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Lasantha Wickrematunge

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Title: Lasantha Wickrematunge  
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Lasantha Wickrematunge

Lasantha Manilal Wickrematunge
File:Lasantha with co jounalist.jpg
Lasantha Wickrematunge with co-journalist Sunalie Ratnayake in 2007
Born 5 April 1958
Colombo, Sri Lanka
Died 8 January 2009(2009-01-08) (aged 50)
Colombo, Sri Lanka
Other names Surnimala
Ethnicity Sinhalese
Education Law, University of Colombo
Occupation journalist and politician
Organization The Sunday Leader
Spouse(s) Raine Wickrematunge
Sonali Samarasinghe
Children Avinash Wickrematunge
Ahimsa Wickrematunge
Aadesh Wickrematunge

Lasantha Manilal Wickrematunge (5 April 1958 – 8 January 2009) was a prominent Sri Lankan high-profile anti-government Journalist, Politician, Human rights activist and media personality who was assassinated in January 2009. In an editorial Wickremange had written shortly before his death, and that was published posthumously, he stated, "When finally I am killed, it will be the government that kills me."[1]


Political career

Wickrematunge began his career as a lawyer, practicing as a defense attorney for eight years.[2][3] Whilst practicing law, Wickrematunge made his way into the political scene before entering into journalism starting with the Island and Sun newspapers. In 1972 Wickrematunge contested in the elections. He then became the private secretary to the world's first female prime minister, Sirimavo Bandaranaike.[3]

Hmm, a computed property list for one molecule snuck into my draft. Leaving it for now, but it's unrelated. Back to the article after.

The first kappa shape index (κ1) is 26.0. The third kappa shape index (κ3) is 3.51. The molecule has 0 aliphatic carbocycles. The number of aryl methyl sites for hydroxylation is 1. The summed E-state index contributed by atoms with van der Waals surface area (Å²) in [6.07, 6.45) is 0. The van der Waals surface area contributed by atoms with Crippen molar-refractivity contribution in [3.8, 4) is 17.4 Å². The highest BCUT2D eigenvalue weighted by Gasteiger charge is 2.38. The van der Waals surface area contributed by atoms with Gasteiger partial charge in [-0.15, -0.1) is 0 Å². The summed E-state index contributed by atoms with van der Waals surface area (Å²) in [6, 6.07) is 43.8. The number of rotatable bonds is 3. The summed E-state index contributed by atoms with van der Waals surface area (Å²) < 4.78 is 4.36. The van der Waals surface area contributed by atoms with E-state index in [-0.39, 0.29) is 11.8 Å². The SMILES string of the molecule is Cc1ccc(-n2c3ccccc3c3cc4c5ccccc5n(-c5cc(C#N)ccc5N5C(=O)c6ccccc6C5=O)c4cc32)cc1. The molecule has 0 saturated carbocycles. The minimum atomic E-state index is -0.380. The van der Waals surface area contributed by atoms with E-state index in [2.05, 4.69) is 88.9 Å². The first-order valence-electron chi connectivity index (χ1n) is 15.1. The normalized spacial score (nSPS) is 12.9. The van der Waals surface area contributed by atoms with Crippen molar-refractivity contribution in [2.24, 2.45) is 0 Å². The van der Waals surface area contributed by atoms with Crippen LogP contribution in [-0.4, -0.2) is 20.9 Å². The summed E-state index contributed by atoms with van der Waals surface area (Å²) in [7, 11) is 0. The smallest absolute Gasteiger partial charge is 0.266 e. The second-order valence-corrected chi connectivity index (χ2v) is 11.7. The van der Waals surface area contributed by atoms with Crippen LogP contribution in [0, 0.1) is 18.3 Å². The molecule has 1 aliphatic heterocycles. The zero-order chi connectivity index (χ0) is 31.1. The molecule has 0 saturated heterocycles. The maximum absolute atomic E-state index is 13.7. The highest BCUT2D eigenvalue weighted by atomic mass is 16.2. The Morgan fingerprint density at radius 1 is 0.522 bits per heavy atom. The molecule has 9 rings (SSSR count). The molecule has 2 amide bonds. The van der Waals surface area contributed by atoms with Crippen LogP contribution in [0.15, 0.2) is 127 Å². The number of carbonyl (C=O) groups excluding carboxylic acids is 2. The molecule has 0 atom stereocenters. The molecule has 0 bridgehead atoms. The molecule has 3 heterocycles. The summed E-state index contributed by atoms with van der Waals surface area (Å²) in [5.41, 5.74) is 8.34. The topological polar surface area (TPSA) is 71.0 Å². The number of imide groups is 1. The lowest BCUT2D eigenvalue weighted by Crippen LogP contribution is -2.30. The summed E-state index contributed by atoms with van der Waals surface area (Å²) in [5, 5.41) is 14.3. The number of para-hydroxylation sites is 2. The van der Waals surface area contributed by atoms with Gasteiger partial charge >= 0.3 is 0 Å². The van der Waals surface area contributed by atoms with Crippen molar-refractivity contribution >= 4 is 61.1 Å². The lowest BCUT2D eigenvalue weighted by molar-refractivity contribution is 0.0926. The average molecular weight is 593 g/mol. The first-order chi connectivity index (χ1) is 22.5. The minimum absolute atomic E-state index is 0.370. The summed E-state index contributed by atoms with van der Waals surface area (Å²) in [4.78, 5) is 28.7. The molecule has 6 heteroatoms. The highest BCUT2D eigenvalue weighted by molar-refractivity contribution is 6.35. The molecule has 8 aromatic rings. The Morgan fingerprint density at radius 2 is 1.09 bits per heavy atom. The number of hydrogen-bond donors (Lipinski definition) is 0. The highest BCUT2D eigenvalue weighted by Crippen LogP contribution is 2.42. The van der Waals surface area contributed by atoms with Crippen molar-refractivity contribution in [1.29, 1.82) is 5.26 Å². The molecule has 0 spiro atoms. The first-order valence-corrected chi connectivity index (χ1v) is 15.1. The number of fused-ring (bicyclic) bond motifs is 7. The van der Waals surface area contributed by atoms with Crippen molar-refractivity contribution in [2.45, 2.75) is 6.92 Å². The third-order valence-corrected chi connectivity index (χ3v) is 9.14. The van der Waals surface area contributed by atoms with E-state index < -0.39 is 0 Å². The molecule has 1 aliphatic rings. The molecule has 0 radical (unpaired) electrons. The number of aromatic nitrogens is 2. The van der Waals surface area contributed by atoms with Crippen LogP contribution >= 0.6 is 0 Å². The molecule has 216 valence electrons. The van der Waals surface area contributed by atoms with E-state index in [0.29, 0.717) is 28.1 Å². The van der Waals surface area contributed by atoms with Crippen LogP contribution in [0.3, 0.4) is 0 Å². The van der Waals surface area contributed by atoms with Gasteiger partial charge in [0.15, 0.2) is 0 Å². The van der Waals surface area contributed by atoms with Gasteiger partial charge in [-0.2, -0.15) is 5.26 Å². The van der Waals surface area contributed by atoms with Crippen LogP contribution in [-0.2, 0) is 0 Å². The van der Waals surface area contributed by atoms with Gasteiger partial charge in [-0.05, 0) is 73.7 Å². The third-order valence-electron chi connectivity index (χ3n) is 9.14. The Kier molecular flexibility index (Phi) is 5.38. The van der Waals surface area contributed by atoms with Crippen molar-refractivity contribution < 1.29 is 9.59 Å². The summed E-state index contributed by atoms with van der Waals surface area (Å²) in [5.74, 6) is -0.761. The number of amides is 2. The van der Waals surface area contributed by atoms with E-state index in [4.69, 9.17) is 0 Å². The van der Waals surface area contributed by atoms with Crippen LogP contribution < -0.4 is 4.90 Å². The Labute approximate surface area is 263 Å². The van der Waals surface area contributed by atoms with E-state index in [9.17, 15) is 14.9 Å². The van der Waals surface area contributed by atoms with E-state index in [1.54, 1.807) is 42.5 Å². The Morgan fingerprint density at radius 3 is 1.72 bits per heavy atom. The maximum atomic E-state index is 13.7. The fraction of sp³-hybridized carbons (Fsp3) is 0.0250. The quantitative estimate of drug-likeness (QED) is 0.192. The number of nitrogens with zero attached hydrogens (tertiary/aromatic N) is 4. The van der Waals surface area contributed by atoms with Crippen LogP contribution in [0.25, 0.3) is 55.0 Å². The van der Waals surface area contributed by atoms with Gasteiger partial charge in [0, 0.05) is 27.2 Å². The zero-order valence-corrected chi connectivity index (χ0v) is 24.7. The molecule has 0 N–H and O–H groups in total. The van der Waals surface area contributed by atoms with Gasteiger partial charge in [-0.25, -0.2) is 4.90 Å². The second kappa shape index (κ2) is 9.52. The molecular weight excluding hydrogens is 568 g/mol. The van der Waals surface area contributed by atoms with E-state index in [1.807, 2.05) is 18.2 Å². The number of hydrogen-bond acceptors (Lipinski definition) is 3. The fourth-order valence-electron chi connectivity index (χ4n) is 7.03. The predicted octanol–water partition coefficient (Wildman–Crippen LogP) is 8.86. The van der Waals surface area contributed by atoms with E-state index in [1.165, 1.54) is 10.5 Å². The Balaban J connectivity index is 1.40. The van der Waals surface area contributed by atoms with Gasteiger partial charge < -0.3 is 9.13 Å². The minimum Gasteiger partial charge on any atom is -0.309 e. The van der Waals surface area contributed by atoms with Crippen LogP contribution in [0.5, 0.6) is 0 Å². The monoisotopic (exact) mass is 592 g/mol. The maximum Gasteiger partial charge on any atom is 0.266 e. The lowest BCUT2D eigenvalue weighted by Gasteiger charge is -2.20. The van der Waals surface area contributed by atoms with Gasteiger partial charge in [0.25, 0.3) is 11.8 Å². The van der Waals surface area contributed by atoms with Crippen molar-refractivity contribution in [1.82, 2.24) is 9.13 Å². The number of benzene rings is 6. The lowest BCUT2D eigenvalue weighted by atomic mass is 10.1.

In 1994 Wickrematunge started the Sunday Leader with his brother Lal Wickrematunge.[2][4] He reported critically on both the government and the Tamil Tiger (LTTE) rebels,[5] and the Leader soon "became well known as the island's best independent newspaper".[6] He later stated that once the paper was started, he had intended to return to law, but found himself unwilling to give up journalism's excitement.[2] He was also a reporter for Time magazine and host of the television show Good Morning Sri Lanka.[7]

The paper quickly drew threats and attacks for its reporting on corruption by government ministers. In 1995, men pulled Wickrematunge and his first wife, Raine, out of their car and attacked them with clubs. Raine later stated that the death threats became part of the routine of their lives: "There were so many threatening calls. 'We are going to kill you. We are going to kill your children.'"[8] In 2000, the government tried Wickrematunge for criminal libel of President Chandrika Kumaratunga, but Wickrematunge received no major penalties.[9] In 2002, Raine left him due to the constant threats against their family, taking their three children to Australia.[8]

The Leader was particularly critical in its coverage of President Mahinda Rajapaksa.[2] In 2008, Mahinda Rajapaksa, furious over the paper's reporting, called Wickrematunge and shouted at him that he would be killed if the paper's coverage did not change;[8] the president had also described him as a "terrorist journalist".[10] The same year, Defense Secretary Gotabaya Rajapaksa filed and won a defamation suit against the paper for a series of reports suggesting that he had made unwise arms deals, and the Leader was forbidden from mentioning his name in print.[11]